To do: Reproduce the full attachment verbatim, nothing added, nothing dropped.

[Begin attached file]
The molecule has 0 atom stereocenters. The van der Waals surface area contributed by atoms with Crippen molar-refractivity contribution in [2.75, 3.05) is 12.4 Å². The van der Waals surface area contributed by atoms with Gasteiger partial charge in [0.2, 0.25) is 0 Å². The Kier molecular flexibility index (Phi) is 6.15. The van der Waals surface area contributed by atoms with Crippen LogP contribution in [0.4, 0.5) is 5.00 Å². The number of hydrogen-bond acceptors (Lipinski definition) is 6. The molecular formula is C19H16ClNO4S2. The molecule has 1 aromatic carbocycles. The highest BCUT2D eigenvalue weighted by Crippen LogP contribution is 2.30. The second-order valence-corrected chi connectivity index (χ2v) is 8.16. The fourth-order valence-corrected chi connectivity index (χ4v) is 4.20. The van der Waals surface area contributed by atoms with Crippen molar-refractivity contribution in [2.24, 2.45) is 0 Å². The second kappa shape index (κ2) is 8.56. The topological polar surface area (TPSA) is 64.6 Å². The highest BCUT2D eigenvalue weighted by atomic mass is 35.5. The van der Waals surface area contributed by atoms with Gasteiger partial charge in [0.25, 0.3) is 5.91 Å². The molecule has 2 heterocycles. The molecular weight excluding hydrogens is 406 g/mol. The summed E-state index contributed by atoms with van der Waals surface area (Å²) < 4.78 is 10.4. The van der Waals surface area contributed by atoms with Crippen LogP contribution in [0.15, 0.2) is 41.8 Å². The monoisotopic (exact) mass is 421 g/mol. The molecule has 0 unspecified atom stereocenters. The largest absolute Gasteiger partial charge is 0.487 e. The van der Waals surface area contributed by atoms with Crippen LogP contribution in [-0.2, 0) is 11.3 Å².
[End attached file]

The molecule has 0 atom stereocenters. The van der Waals surface area contributed by atoms with Crippen molar-refractivity contribution in [2.75, 3.05) is 12.4 Å². The van der Waals surface area contributed by atoms with Gasteiger partial charge in [0.2, 0.25) is 0 Å². The Kier molecular flexibility index (Phi) is 6.15. The van der Waals surface area contributed by atoms with Crippen LogP contribution in [0.4, 0.5) is 5.00 Å². The number of hydrogen-bond acceptors (Lipinski definition) is 6. The molecular formula is C19H16ClNO4S2. The molecule has 1 aromatic carbocycles. The highest BCUT2D eigenvalue weighted by Crippen LogP contribution is 2.30. The second-order valence-corrected chi connectivity index (χ2v) is 8.16. The fourth-order valence-corrected chi connectivity index (χ4v) is 4.20. The van der Waals surface area contributed by atoms with Crippen molar-refractivity contribution in [2.24, 2.45) is 0 Å². The second kappa shape index (κ2) is 8.56. The topological polar surface area (TPSA) is 64.6 Å². The highest BCUT2D eigenvalue weighted by atomic mass is 35.5. The van der Waals surface area contributed by atoms with Gasteiger partial charge in [0.25, 0.3) is 5.91 Å². The molecule has 2 heterocycles. The molecular weight excluding hydrogens is 406 g/mol. The summed E-state index contributed by atoms with van der Waals surface area (Å²) < 4.78 is 10.4. The van der Waals surface area contributed by atoms with Crippen LogP contribution in [0.15, 0.2) is 41.8 Å². The monoisotopic (exact) mass is 421 g/mol. The molecule has 0 unspecified atom stereocenters. The largest absolute Gasteiger partial charge is 0.487 e. The van der Waals surface area contributed by atoms with Crippen LogP contribution in [-0.2, 0) is 11.3 Å².